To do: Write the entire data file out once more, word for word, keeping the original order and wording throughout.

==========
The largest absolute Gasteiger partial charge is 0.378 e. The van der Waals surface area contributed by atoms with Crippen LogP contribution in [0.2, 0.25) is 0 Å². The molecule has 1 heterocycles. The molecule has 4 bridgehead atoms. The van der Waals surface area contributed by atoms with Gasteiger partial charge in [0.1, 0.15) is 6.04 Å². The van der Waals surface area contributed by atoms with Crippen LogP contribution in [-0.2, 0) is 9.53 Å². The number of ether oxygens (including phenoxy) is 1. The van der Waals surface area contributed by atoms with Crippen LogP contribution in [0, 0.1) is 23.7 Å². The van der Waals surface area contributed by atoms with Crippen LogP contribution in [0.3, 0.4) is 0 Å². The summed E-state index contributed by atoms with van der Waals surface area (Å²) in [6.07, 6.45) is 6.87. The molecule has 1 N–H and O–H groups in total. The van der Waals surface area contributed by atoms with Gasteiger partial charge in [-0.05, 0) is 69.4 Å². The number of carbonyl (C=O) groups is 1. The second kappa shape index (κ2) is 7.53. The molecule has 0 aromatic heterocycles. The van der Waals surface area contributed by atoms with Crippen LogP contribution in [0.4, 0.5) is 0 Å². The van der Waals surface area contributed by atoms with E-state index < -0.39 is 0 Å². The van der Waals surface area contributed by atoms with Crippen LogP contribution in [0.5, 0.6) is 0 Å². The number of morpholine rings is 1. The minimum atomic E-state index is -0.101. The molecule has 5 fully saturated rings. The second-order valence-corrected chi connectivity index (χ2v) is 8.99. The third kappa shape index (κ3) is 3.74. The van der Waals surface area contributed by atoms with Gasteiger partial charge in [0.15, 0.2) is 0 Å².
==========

The largest absolute Gasteiger partial charge is 0.378 e. The van der Waals surface area contributed by atoms with Crippen LogP contribution in [0.2, 0.25) is 0 Å². The molecule has 1 heterocycles. The molecule has 4 bridgehead atoms. The van der Waals surface area contributed by atoms with Gasteiger partial charge in [0.1, 0.15) is 6.04 Å². The van der Waals surface area contributed by atoms with Crippen LogP contribution in [-0.2, 0) is 9.53 Å². The number of ether oxygens (including phenoxy) is 1. The van der Waals surface area contributed by atoms with Crippen LogP contribution in [0, 0.1) is 23.7 Å². The van der Waals surface area contributed by atoms with Crippen LogP contribution in [0.3, 0.4) is 0 Å². The summed E-state index contributed by atoms with van der Waals surface area (Å²) in [6.07, 6.45) is 6.87. The molecule has 1 N–H and O–H groups in total. The van der Waals surface area contributed by atoms with Gasteiger partial charge in [-0.05, 0) is 69.4 Å². The number of carbonyl (C=O) groups is 1. The second kappa shape index (κ2) is 7.53. The molecule has 0 aromatic heterocycles. The van der Waals surface area contributed by atoms with Crippen LogP contribution in [0.4, 0.5) is 0 Å². The van der Waals surface area contributed by atoms with E-state index < -0.39 is 0 Å². The van der Waals surface area contributed by atoms with Crippen LogP contribution in [0.5, 0.6) is 0 Å². The number of morpholine rings is 1. The minimum atomic E-state index is -0.101. The molecule has 5 fully saturated rings. The second-order valence-corrected chi connectivity index (χ2v) is 8.99. The third kappa shape index (κ3) is 3.74. The van der Waals surface area contributed by atoms with Gasteiger partial charge in [0.15, 0.2) is 0 Å².